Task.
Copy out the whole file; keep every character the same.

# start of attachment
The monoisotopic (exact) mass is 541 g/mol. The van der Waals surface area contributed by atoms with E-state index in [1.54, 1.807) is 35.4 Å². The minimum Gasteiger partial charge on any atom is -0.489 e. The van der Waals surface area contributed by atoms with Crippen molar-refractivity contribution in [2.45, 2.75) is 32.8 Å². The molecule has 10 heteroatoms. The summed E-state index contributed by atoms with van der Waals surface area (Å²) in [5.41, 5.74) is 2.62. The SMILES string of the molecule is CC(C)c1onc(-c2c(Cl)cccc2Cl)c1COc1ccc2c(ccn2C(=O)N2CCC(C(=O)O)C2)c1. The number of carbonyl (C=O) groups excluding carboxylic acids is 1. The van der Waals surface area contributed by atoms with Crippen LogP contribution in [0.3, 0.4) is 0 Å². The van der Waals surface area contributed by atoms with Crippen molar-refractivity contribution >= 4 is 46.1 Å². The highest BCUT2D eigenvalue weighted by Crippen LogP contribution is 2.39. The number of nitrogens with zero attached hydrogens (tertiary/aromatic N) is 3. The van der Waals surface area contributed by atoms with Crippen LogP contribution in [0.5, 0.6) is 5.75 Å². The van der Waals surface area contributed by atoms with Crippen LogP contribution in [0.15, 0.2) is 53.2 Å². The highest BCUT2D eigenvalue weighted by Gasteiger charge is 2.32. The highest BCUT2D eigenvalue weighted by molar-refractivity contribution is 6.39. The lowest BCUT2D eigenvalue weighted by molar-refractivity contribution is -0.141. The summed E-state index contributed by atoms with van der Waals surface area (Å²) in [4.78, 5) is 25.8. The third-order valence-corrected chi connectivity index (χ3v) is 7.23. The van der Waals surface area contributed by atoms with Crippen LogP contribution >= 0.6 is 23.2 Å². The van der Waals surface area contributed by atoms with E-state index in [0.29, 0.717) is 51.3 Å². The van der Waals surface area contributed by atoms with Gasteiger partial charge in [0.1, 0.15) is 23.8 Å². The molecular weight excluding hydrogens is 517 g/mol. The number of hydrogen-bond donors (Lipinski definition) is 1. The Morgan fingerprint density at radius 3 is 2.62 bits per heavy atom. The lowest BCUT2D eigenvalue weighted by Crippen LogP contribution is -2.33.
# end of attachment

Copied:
The monoisotopic (exact) mass is 541 g/mol. The van der Waals surface area contributed by atoms with E-state index in [1.54, 1.807) is 35.4 Å². The minimum Gasteiger partial charge on any atom is -0.489 e. The van der Waals surface area contributed by atoms with Crippen molar-refractivity contribution in [2.45, 2.75) is 32.8 Å². The molecule has 10 heteroatoms. The summed E-state index contributed by atoms with van der Waals surface area (Å²) in [5.41, 5.74) is 2.62. The SMILES string of the molecule is CC(C)c1onc(-c2c(Cl)cccc2Cl)c1COc1ccc2c(ccn2C(=O)N2CCC(C(=O)O)C2)c1. The number of carbonyl (C=O) groups excluding carboxylic acids is 1. The van der Waals surface area contributed by atoms with Crippen LogP contribution in [0.3, 0.4) is 0 Å². The van der Waals surface area contributed by atoms with Crippen molar-refractivity contribution >= 4 is 46.1 Å². The highest BCUT2D eigenvalue weighted by Crippen LogP contribution is 2.39. The number of nitrogens with zero attached hydrogens (tertiary/aromatic N) is 3. The van der Waals surface area contributed by atoms with Crippen LogP contribution in [0.5, 0.6) is 5.75 Å². The van der Waals surface area contributed by atoms with Crippen LogP contribution in [0.15, 0.2) is 53.2 Å². The highest BCUT2D eigenvalue weighted by Gasteiger charge is 2.32. The highest BCUT2D eigenvalue weighted by molar-refractivity contribution is 6.39. The lowest BCUT2D eigenvalue weighted by molar-refractivity contribution is -0.141. The summed E-state index contributed by atoms with van der Waals surface area (Å²) in [4.78, 5) is 25.8. The third-order valence-corrected chi connectivity index (χ3v) is 7.23. The van der Waals surface area contributed by atoms with Crippen LogP contribution >= 0.6 is 23.2 Å². The van der Waals surface area contributed by atoms with E-state index in [0.29, 0.717) is 51.3 Å². The van der Waals surface area contributed by atoms with Gasteiger partial charge in [0.1, 0.15) is 23.8 Å². The molecular weight excluding hydrogens is 517 g/mol. The number of hydrogen-bond donors (Lipinski definition) is 1. The Morgan fingerprint density at radius 3 is 2.62 bits per heavy atom. The lowest BCUT2D eigenvalue weighted by Crippen LogP contribution is -2.33.